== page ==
Musical Borrowing
An Annotated Bibliography

Individual record

[+] Burstyn, Shai. "Dunstable and Forest: A Chapter in the History of Musical Borrowing." The Music Review 40 (November 1979): 245-56.

There are many musical similarities between Forest's Quam, Tota pulcra and Dunstable's Quam pulcra es. Assuming that the Dunstable motet was the model for the Forest motet, an investigation of borrowing procedures can ensue. Both motets are Marian antiphons that comprise texts from the Song of Songs; consequently there are many textual similarities between the two pieces. In terms of musical similarities, both pieces are English declamation motets, which feature homorhythmic textures. Harmonically, both pieces include a series of parallel first-inversion chords and similar dissonance treatment. The formal structure of Tota resembles that of Quam, and the motets feature similar mensural changes, yet melodic embellishments disguise some of the correspondences. Furthermore, both motets open with three voices in unison, which is unique among the fifteenth-century repertoire. Another striking textural similarity between the two pieces is the unvaried three-part texture, which is unlike the changing textures of many other fifteenth-century motets. Despite differences in tonalities, the pieces share similar harmonic and tonal movement in part. There are also a significant number of melodic parallelisms in the motets. These similarities point toward classifying the Forest motet as an early example of parody technique.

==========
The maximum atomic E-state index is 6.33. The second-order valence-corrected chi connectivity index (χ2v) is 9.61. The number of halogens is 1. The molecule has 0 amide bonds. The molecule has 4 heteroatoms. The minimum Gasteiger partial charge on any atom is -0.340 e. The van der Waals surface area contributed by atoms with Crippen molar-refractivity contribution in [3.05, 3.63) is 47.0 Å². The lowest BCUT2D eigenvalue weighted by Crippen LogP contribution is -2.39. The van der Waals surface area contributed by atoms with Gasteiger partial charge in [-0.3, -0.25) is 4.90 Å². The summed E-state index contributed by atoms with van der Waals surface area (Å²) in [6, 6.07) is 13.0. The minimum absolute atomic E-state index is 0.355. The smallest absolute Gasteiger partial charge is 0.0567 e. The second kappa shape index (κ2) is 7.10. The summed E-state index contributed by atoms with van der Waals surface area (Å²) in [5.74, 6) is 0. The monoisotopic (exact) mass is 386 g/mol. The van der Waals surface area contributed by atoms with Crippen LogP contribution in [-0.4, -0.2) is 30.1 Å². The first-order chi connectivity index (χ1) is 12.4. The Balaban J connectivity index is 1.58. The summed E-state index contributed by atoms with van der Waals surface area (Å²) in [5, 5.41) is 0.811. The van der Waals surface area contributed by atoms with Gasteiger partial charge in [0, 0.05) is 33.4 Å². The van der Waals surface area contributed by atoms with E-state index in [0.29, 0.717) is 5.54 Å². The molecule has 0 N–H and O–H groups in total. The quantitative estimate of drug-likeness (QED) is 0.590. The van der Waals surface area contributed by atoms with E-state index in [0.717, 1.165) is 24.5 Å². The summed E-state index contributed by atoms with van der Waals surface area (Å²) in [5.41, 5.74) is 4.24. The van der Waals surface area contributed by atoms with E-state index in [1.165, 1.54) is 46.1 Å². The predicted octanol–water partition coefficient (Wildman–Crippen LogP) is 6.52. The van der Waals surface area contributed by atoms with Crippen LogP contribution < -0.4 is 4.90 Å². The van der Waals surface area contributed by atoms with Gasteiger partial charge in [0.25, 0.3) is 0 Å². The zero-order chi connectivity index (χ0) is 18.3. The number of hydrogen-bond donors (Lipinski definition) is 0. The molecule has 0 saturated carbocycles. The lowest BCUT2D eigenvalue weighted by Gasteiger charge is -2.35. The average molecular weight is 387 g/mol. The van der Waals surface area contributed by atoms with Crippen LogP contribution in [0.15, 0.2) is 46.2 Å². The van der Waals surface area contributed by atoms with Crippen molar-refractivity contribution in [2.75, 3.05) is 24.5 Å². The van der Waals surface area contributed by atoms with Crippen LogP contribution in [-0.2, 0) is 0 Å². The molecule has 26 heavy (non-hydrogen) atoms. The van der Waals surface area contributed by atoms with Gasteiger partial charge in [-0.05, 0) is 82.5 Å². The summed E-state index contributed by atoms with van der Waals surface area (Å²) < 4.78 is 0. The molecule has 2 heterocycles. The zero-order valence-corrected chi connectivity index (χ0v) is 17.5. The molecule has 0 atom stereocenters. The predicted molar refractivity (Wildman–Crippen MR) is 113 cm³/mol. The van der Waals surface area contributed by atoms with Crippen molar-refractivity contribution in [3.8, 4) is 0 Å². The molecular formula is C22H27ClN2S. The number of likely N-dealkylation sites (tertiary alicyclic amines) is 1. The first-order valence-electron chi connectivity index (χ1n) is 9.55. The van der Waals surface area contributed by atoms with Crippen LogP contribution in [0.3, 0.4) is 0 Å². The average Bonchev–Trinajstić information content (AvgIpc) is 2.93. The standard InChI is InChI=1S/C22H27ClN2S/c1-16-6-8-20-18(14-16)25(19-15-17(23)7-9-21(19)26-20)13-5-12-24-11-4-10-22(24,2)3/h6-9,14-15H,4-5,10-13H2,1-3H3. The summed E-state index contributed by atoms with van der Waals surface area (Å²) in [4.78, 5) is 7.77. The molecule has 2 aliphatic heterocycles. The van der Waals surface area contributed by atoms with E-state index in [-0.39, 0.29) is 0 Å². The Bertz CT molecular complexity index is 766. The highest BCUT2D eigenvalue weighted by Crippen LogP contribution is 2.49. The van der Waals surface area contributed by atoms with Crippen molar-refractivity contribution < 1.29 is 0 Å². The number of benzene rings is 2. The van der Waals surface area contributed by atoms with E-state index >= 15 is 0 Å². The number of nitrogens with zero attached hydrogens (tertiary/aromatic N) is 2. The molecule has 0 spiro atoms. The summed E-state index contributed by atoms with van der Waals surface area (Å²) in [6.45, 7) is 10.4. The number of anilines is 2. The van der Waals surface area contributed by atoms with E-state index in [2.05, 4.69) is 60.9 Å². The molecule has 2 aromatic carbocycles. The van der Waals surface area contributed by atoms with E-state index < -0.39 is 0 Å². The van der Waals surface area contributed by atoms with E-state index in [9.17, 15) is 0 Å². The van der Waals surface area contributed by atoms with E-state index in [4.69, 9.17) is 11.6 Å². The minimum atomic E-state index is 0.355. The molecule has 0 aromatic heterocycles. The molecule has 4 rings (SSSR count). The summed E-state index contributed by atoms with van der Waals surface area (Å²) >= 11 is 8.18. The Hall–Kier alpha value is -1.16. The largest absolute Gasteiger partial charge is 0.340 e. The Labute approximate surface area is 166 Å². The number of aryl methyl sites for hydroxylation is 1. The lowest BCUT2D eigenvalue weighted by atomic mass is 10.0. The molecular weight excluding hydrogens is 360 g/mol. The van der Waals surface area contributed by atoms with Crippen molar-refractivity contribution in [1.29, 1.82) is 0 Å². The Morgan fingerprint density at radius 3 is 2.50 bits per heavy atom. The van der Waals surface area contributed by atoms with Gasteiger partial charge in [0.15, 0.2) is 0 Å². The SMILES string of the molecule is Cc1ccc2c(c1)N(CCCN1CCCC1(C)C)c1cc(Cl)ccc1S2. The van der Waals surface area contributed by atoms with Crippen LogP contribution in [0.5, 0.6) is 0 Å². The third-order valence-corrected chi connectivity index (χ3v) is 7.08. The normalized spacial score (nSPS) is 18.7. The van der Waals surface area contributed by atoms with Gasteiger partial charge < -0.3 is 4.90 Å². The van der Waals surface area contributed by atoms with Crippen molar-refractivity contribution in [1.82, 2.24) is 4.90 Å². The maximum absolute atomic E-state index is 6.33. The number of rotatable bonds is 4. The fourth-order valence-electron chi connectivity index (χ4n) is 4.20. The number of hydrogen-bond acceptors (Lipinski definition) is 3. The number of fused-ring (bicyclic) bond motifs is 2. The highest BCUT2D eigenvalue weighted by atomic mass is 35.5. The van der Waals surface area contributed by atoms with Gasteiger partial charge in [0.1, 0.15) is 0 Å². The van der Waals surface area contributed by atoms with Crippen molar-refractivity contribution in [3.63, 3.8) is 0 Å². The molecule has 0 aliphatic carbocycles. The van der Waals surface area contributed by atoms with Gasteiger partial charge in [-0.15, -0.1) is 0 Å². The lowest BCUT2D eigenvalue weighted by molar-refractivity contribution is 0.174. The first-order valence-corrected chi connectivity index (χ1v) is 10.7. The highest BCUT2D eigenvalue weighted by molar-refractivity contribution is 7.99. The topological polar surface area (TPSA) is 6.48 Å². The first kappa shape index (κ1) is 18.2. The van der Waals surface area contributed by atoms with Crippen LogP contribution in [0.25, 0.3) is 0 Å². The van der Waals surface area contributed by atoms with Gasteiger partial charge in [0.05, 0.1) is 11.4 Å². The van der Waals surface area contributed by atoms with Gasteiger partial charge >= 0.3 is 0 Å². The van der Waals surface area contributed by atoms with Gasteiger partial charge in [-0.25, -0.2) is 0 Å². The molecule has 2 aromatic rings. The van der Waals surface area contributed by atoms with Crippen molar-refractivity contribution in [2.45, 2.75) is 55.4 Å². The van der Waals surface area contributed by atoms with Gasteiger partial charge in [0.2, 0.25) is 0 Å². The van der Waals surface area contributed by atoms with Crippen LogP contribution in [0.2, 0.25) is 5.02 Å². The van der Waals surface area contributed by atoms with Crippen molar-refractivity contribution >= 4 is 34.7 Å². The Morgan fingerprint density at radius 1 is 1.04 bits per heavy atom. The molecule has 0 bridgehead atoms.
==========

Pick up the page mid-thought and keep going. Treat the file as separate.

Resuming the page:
Works: Forest: Quam, Tota pulcra (245-56).

Sources: Dunstable: Quam pulcra es (245-56).

Index Classifications: 1400s

Contributed by: Victoria Malawey

Except where otherwise noted, this website is subject to a Creative Commons Attribution 4.0 International License
Musical Borrowing and Reworking - - 2024
Creative Commons Attribution License